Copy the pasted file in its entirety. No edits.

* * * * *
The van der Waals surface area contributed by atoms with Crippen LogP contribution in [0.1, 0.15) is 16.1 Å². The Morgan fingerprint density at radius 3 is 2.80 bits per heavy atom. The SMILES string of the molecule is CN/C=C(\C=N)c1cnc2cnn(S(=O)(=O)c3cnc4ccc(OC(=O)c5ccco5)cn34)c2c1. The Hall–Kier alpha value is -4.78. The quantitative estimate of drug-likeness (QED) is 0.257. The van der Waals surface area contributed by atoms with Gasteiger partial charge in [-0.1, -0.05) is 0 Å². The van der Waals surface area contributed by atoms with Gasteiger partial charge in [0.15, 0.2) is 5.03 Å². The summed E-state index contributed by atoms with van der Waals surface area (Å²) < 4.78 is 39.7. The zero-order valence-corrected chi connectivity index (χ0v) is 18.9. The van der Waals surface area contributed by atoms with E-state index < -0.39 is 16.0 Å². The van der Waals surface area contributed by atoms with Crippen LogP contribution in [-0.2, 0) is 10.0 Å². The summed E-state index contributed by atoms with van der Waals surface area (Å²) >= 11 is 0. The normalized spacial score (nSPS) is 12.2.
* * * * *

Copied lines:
The van der Waals surface area contributed by atoms with Crippen LogP contribution in [0.1, 0.15) is 16.1 Å². The Morgan fingerprint density at radius 3 is 2.80 bits per heavy atom. The SMILES string of the molecule is CN/C=C(\C=N)c1cnc2cnn(S(=O)(=O)c3cnc4ccc(OC(=O)c5ccco5)cn34)c2c1. The Hall–Kier alpha value is -4.78. The quantitative estimate of drug-likeness (QED) is 0.257. The van der Waals surface area contributed by atoms with Gasteiger partial charge in [-0.1, -0.05) is 0 Å². The van der Waals surface area contributed by atoms with Gasteiger partial charge in [0.15, 0.2) is 5.03 Å². The summed E-state index contributed by atoms with van der Waals surface area (Å²) < 4.78 is 39.7. The zero-order valence-corrected chi connectivity index (χ0v) is 18.9. The van der Waals surface area contributed by atoms with E-state index < -0.39 is 16.0 Å². The van der Waals surface area contributed by atoms with Crippen LogP contribution in [-0.2, 0) is 10.0 Å². The summed E-state index contributed by atoms with van der Waals surface area (Å²) >= 11 is 0. The normalized spacial score (nSPS) is 12.2.